Vincent said earlier in the week Australia resorted to intimidation tactics and over-the-top sledging instead of behaving like true champions.
''This has been running for a couple days already, this Lou Vincent stuff, so I don't want to add much more to it,'' Ponting told reporters today.
''But at the end of the day, it probably says a little bit about him as an individual.'' Ponting accepted his players did try to intimidate their opponents but rejected the claim their sledging was beyond the limits of fair play.
''We try to create an uncomfortable environment on-field for the opposition,'' he said. ''That's probably the best way to put it. We like to put opposition teams under pressure.
''It creates doubt. We pride ourselves in the way we go about our fielding and the intensity of our fielding.'' Ponting does not think his team are guilty of overdoing the sledging.
''I think everything that was done has been played within the spirit of the game,'' he said. ''We have just been able to impose ourselves with good, solid, hard cricket on other teams.'' Ponting added that the remarks would probably spice up the Tri-Series match against New Zealand in Melbourne on Sunday.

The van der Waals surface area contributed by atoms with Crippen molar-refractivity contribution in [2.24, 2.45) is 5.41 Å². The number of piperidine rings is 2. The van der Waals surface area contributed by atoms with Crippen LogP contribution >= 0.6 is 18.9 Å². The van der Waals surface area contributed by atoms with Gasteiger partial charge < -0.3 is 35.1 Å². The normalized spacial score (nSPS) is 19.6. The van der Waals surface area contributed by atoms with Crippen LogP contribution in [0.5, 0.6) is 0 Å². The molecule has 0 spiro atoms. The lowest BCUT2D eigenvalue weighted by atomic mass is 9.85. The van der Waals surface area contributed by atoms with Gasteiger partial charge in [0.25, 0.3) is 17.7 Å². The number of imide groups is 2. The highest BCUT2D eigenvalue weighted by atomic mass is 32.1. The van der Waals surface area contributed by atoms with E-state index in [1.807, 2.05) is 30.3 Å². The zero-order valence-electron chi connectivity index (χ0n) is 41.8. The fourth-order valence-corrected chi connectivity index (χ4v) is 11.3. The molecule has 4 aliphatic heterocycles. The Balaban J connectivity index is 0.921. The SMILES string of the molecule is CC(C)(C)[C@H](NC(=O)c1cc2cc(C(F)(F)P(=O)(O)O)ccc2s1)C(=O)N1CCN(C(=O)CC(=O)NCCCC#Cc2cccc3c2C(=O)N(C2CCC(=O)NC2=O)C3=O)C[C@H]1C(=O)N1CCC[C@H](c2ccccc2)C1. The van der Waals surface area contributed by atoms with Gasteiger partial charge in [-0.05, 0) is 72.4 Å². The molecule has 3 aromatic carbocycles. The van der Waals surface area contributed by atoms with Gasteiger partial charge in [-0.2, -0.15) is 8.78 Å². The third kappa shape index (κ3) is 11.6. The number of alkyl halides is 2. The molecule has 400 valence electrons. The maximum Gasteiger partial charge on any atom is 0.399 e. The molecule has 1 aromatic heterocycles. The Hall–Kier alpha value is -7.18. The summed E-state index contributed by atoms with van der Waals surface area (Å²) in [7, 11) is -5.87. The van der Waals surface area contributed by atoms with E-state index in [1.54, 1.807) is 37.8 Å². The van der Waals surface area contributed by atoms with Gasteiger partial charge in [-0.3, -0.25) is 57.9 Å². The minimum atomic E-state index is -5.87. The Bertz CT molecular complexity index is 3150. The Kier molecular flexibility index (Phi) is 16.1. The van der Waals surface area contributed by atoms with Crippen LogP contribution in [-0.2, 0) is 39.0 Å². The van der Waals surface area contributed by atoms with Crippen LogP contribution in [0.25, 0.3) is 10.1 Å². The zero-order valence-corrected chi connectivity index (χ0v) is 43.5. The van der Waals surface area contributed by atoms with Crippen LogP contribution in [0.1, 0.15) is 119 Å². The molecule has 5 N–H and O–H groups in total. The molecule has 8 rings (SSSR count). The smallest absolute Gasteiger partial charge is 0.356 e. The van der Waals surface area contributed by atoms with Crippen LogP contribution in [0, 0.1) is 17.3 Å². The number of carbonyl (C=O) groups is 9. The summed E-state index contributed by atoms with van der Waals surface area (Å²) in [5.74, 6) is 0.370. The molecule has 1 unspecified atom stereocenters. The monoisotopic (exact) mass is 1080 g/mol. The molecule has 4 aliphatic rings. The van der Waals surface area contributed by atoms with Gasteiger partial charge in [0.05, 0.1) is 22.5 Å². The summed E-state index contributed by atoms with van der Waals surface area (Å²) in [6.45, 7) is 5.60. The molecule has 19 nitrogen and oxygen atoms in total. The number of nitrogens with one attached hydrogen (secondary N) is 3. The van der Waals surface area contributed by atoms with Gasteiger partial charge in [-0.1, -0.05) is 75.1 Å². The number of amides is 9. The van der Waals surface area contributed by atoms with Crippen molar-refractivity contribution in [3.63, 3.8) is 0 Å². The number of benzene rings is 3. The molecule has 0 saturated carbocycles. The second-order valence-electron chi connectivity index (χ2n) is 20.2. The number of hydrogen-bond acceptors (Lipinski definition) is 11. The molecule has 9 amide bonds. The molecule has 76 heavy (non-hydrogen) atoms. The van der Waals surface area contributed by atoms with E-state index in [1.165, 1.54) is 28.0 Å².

Australia also found an unlikely ally in the form of England batsman Ed Joyce.
''They do have a bit of a swagger but I think they deserve to have that swagger at the moment,'' Joyce said.
''They are obviously the best team in the world, they are playing brilliant cricket and they haven't lost for a long time.
''I personally haven't had any problem with them. I don't think any of our team have either.'' Australia seek their fourth successive win over England in the Tri-Series at the Sydney Cricket Ground on Friday.